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What do millennials think about getting married?
As a millennial myself, I know that many of us have different opinions when it comes to marriage. Some of us are eagerly waiting for the day when we can walk down the aisle, while others are content with being in a committed relationship without tying the knot. In this article, we’ll explore the different perspectives millennials have when it comes to getting married, and examine some of the perks and drawbacks of married life.
What is the Millennial Attitude Towards Marriage?
Many millennials are waiting longer to get married than previous generations. According to a study conducted by the Pew Research Center, the median age at first marriage is now 30 for men and 28 for women. This is a significant increase from the median age of 23 for men and 21 for women in 1960.
Some millennials see marriage as an outdated institution, while others believe that it’s still an important part of a fulfilling life. Many of us have grown up in households where our parents were divorced, which can make us more cautious about making such a commitment. Additionally, the high divorce rate can make some millennials hesitant to get married, fearing that they may end up in the same situation as their parents.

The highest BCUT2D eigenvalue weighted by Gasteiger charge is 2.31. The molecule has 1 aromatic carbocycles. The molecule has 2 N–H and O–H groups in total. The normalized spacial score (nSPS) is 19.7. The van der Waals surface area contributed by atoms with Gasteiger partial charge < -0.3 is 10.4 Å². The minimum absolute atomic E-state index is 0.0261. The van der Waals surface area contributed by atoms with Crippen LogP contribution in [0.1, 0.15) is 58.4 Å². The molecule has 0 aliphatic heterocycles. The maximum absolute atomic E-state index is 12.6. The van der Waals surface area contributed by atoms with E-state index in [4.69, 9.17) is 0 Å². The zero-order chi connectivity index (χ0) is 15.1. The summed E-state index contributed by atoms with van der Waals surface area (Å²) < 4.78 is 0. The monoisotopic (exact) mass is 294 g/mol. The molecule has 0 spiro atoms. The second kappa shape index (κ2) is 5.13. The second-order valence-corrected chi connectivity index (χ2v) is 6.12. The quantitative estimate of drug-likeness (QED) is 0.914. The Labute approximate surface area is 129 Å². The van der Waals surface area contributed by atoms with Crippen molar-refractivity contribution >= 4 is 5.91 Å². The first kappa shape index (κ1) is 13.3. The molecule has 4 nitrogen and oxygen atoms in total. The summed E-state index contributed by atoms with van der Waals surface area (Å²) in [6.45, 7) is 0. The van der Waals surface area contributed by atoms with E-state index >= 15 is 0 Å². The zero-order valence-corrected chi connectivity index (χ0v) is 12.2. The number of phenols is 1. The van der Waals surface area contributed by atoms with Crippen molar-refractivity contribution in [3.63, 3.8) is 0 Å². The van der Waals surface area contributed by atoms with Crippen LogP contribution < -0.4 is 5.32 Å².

The Perks of Married Life
Despite the hesitations some millennials may have, there are certainly benefits to getting married. For one, it can provide a sense of stability and security. When you’re married, you have someone who is committed to being there for you through thick and thin. You have a partner to share the ups and downs of life with, and someone to lean on when times get tough.
Married couples also tend to have better financial stability than singles. With two incomes, it’s often easier to save money, buy a home, and build a life together. Additionally, married couples can take advantage of certain tax benefits, like the ability to file joint tax returns and potentially pay less in taxes.
The Drawbacks of Married Life
Of course, there are also drawbacks to being married. One of the biggest is the loss of independence. When you’re single, you can make decisions for yourself and don’t have to consider someone else’s needs and wants. When you’re married, you have to take your partner’s feelings into account, and compromise on things that you may not have had to compromise on before.